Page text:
Will The Senate extend the Mortgage Forgiveness Debt Relief Act?
Currently we have 14 days left in 2014, and as of today, The US Senate has still not voted on whether this bill, which could cost tax-payers (who clearly do not have the money) millions.
Although short sales are down in 2014, there still were thousands of owners across the country who after struggling with underwater properties, decided to take the risk and negotiate a short sale and debt cancellation from their lenders. In a short sale, the lender allows a new purchaser to buy a house at a price below the mortgage amount owed by the seller. As part of the deal, the lender typically forgives the unpaid balance.
And the risk they still face is this. If the Senate and House do not pass an extension of the mortgage debt relief law here in the last few weeks of 2014, the full principal balance the lenders had written off on mortgages likely will be treated as ordinary income for 2014. Although the sellers never received a dollar of that “income” , the federal government views it as such, and a fairly large tax bill will greet these already down-trodden home sellers. Unfairness at its height.
For example if $200,000 is owed on the mortgage, but the negotiated short sale price is $150,000. Uncle Sam considers your W-2 to be 50K higher, and they expect taxes to be paid on the difference.
In late summer, it appeared that the bill was moving forward, but in typical partisan stupidity, it bogged down as both parties used it as a weapon to further other, less pressing agendas. As of right now most pundits believe that it will pass at the final hour, but that certainly is not written in stone.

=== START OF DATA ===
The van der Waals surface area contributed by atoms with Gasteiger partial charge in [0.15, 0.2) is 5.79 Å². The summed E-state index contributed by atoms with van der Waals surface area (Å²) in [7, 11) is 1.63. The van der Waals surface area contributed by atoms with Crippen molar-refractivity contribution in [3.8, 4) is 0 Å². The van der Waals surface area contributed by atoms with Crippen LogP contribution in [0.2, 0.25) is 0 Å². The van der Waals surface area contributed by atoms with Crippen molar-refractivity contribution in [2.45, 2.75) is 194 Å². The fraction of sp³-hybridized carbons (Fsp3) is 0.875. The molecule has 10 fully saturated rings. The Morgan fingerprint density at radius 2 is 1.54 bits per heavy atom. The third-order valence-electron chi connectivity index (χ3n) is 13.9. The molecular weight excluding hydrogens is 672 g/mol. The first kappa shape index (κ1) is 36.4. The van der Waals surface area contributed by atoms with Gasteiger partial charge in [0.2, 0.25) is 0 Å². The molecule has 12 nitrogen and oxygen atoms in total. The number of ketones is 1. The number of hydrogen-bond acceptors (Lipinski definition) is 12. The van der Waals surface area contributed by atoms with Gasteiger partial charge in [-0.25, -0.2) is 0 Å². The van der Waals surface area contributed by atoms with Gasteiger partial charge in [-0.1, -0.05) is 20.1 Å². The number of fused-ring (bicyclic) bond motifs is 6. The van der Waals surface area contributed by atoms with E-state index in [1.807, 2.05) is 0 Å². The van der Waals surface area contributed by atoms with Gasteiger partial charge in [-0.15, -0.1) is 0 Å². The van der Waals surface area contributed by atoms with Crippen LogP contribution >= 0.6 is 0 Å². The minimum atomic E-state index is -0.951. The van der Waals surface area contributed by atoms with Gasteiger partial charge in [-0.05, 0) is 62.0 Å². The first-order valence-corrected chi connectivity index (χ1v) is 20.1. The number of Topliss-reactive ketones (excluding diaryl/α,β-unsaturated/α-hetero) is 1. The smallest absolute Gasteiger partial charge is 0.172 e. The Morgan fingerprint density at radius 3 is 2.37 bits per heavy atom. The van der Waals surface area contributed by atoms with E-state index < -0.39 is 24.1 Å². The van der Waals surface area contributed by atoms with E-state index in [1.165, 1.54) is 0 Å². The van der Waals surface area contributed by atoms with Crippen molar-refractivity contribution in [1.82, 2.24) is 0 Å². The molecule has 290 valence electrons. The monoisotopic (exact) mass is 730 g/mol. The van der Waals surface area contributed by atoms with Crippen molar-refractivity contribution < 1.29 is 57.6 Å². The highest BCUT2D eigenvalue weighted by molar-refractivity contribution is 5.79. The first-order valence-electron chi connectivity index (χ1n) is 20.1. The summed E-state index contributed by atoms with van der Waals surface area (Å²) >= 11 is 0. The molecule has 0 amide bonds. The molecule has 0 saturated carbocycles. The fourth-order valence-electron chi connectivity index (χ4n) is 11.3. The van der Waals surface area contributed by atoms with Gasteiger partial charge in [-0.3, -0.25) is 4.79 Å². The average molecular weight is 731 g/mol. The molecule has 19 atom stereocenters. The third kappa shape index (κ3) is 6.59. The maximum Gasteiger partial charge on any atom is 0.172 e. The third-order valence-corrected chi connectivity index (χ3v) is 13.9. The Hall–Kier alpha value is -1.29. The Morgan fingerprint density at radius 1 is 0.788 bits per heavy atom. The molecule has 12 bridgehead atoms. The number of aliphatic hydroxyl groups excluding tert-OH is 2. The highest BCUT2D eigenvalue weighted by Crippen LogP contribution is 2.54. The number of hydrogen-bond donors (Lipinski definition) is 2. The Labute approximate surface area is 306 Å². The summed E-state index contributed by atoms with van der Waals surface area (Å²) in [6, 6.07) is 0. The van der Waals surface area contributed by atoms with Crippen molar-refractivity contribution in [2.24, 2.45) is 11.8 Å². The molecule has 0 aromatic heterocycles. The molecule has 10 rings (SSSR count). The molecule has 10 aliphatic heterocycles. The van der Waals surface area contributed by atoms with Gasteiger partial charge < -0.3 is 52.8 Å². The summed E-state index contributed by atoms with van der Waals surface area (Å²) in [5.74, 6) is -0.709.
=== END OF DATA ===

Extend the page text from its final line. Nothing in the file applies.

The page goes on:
Now if the tax bill is high enough, you can claim insolvency. ( Insolvency is where total debt exceeds total assets.) In that case, the taxes owed would be forgiven. That is really the only other way to avoid paying the taxes on this phantom income. Even bankruptcy does not necessarily wipe out a federal tax debt.
So as the hours tick down, we will see.
The other tax credit that will not be available to homeowners is the ability to write off private mortgage insurance. (PMI) Since 2007 the government has allowed anyone who did not have the necessary 20% down payment for a conventional loan to write off the mortgage premium they were paying–dollar for dollar. Well that also expired in 2013, and although there has been some talk of extending it, it does not look promising. It really is a shame too. Obviously anyone who has a mortgage with PMI is already paying a higher monthly sum, and is more likely to benefit the most from this sort of tax relief. But by all means, let’s do away with this tax break, while we continue to subsidize Exxon, and let BOA operate hundreds of tax free locations.